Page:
I hope so, but I fear that it may take so long that I will never live to see it. I hope that my nieces and nephews can see it. I hope that we turn this around before they are required to be the solution.

I hope that they live to see us being kinder to one another.

I hope that the sky is still blue, that the trees still grow, that the water is clean.

I hope that I never lose hope.

Dust off and nuke it from orbit...

I'm in the process, hopefully ongoing, of tossing out stuff that I don't need/want anymore. IF I can make it through my office, I then have to do the same thing in the garage. Too many "Maybe one day..." projects have stacked up.

Projects that I will never get to if I don't get things cleaned up.

Projects that I don't know that I even want to continue with.

I need a place to put my lab rack for learning Cisco gear/software. I've used their products for years, but I have never done anything to formally learn about how it works. It's all just been picked up as I worked on solutions to problems.

I need to cut down on the number of computers I am trying to maintain at home. Too many old laptops that aren't really worth maintaining. I think I should bite the bullet and get just the hardware that I actually need to get things done. Get rid of the rest.

I need to be able to get on the amateur radio bands without it being a major production ( to get the desk that I use for that ).

I need to be able to work on some programming projects. Projects that will help me learn python better, which is a current goal. Projects that will automate and streamline things that are done manually now.

So many of the things I want to do have been stopped or stalled by not wanting to deal with the hassle of actually getting to them.

Jekyll to Nikola, not so hard afterall

After I made my last post I was looking through the plugins available for Nikola and found one called 'import_jekyll'. A quick

nikola -i plugin import_jekyll
nikola import_jekyll ~/

And I was done!

Wait, nope, that didn't work. After doing some poking around, I had to edit the plugin to fix a path definition. There is a bug report that had the needed information.

Ok, now let's run nikola import_jekyll ~/

Yay! Files moved. Then I had to enable markdown... and then I had to go through and fix a bunch of import errors. '.code:: LANG' added before code blocks, which doesn't mean anything to markdown, but I guess means something to rst.

Several of the tags had each word split out with commas between each letter, which made the tag cloud look a little strange.

I will need to update this post with specific links to what I needed to do, and I still need to import the ham radio site. Since that one has lots of pictures, I think it will take more work, we'll see.

UPDATE: added the link for fixing the path issue.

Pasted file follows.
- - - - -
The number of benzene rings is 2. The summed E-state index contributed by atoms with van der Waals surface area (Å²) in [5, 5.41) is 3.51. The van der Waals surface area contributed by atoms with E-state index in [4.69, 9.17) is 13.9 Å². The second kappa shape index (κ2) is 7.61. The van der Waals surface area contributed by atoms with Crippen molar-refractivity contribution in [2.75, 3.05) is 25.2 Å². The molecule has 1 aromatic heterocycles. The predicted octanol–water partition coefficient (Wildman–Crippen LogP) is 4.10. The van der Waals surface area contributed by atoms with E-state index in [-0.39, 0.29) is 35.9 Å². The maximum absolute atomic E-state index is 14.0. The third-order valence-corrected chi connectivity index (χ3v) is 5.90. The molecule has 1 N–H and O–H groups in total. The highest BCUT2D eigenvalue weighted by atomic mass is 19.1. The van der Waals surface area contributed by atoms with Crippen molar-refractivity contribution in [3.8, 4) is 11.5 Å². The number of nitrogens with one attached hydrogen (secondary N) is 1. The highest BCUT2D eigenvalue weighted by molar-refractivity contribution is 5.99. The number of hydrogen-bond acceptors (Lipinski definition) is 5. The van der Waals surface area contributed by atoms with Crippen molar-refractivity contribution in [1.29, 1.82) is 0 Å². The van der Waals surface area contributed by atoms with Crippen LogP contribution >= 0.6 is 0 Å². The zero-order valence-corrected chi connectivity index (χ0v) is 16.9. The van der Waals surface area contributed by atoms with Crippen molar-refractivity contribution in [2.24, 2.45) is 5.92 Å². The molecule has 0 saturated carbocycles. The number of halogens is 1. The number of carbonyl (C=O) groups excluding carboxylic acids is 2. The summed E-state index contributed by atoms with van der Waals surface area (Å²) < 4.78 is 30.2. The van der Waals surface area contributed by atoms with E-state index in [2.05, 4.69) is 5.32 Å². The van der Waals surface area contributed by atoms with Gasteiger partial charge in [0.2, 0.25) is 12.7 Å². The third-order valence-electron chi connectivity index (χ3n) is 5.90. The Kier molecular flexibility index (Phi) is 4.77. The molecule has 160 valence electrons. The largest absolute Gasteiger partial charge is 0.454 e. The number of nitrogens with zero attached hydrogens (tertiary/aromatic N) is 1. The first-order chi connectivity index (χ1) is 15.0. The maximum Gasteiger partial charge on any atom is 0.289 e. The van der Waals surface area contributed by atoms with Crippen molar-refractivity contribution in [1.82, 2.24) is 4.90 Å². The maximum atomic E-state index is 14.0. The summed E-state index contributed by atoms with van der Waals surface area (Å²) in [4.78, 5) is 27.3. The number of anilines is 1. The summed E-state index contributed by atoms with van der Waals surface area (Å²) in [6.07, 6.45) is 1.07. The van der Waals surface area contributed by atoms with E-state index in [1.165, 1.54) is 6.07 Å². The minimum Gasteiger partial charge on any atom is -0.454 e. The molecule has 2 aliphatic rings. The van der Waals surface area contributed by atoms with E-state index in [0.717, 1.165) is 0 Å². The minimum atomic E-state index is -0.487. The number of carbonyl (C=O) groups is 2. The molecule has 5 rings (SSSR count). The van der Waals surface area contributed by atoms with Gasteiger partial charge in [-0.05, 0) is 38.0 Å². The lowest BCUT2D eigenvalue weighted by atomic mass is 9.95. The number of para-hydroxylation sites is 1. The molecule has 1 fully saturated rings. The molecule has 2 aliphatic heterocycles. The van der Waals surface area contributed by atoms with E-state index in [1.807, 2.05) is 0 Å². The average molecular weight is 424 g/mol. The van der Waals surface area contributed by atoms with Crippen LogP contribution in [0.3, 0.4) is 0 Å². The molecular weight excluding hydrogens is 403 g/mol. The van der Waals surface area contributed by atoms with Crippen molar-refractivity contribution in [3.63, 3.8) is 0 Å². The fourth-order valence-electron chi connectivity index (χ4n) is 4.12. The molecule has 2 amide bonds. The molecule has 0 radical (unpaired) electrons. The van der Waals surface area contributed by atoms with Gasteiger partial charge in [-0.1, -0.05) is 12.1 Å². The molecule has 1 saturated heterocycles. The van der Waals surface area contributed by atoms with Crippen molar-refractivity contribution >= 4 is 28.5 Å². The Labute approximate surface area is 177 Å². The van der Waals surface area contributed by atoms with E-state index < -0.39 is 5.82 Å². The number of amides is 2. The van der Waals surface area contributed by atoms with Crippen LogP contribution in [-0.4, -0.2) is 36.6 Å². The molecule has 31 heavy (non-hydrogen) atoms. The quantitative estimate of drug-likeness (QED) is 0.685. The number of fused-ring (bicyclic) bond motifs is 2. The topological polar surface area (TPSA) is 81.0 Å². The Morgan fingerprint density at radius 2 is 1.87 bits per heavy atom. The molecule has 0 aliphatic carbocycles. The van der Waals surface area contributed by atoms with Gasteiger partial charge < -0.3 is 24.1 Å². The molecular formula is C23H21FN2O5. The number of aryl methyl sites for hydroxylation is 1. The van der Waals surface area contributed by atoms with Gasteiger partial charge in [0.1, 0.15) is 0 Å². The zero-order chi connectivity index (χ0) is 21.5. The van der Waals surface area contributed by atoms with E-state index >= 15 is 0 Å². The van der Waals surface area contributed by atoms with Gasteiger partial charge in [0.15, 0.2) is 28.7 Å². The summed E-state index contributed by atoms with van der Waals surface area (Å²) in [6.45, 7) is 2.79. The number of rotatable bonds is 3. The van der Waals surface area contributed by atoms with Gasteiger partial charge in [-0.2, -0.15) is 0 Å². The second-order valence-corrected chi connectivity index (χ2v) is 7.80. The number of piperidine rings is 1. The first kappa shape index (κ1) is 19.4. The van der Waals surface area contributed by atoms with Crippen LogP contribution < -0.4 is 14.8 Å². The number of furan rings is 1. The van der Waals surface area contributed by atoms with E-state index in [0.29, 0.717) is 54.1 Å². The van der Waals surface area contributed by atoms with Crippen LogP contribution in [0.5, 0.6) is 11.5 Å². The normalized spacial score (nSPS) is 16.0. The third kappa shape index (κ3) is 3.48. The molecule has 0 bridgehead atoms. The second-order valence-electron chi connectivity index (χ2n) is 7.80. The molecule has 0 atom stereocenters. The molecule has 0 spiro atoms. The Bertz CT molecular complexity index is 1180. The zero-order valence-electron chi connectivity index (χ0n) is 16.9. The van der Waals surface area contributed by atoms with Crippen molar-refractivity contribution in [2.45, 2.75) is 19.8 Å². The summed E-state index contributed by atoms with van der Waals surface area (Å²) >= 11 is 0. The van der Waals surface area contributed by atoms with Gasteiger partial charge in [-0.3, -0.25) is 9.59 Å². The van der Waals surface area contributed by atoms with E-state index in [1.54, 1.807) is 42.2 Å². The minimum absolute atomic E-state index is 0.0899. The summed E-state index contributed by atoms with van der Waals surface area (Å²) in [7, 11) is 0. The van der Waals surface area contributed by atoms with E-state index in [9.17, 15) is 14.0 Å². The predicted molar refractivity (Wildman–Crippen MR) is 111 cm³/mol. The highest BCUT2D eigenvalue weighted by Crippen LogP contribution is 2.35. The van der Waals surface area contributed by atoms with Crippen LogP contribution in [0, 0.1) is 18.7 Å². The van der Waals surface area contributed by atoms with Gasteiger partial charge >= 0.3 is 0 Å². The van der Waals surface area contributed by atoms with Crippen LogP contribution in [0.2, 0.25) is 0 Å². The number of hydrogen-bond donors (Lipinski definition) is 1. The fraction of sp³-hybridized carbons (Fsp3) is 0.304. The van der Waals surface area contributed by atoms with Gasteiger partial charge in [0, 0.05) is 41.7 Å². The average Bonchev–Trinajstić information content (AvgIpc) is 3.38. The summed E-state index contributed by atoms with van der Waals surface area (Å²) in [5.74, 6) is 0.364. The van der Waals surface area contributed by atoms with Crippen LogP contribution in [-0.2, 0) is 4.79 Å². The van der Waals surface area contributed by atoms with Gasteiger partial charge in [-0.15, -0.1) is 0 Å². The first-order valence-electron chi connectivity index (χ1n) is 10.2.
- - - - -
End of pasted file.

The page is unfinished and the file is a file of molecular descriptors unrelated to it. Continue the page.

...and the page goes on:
Starting over

As I recently changed employers, I thought it might be a good idea to start blogging again.

And I also thought it would be a good idea to try something new, so I am giving Nikola a spin. Previously I have used wordpress, serendipity, octopress, jekyll and even webmake.

I've made a few changes in regards to the tools that I use lately, and this felt like another good change to make. I am using emacs and Org-Mode for notes and project planning. I thought about using some of the converters to use emacs to create my blog, but I decided to use something that was a little more editor agnostic.

I'm also using ruby and starting to look at using python for dev work instead of my goto of perl, not because perl can't do what I want, but because I want to try something different. Also, python is already being used for some projects at work, so it's something I should spend some time on anyway :)

I will most likely be merging my ham radio site into this one, because I want to simplify things a little bit. Not that getting all the content moved over will be simple, but in the long term I think it will be worth the effort. Many of the things that I am interested in cross over between ham radio, games, life, and general geekery.

Courage, Bravery and Heroism

I see people trying to compare one act of courage, bravery or heroism to another. These are all ways to describe someone acting despite their fear, uncertainty and doubt.

While there are many actions that will automatically be described in that way, they are not the only ones. Running into a burning building to save someone else or standing in harms way to protect others are two examples that are easily identified. But for some people just leaving their home is overcoming fear. Speaking in front of an assembled group of ones peers. Standing up to a bully. Taking a stand for something you believe in, whether that be a religious, moral or ethical issue. Depending on the time and place, these could all be very brave and courageous acts.

Just because something is not a challenge for you, or you do not agree with what someone else is doing does not mean that for them it is not an act of courage, bravery or heroism. Don't dismiss or judge harshly someone else just because you don't think what they are doing is brave or you don't agree with them.

One day it will be you that is overcoming fear, uncertainty and doubt in a way that others do not understand or approve of.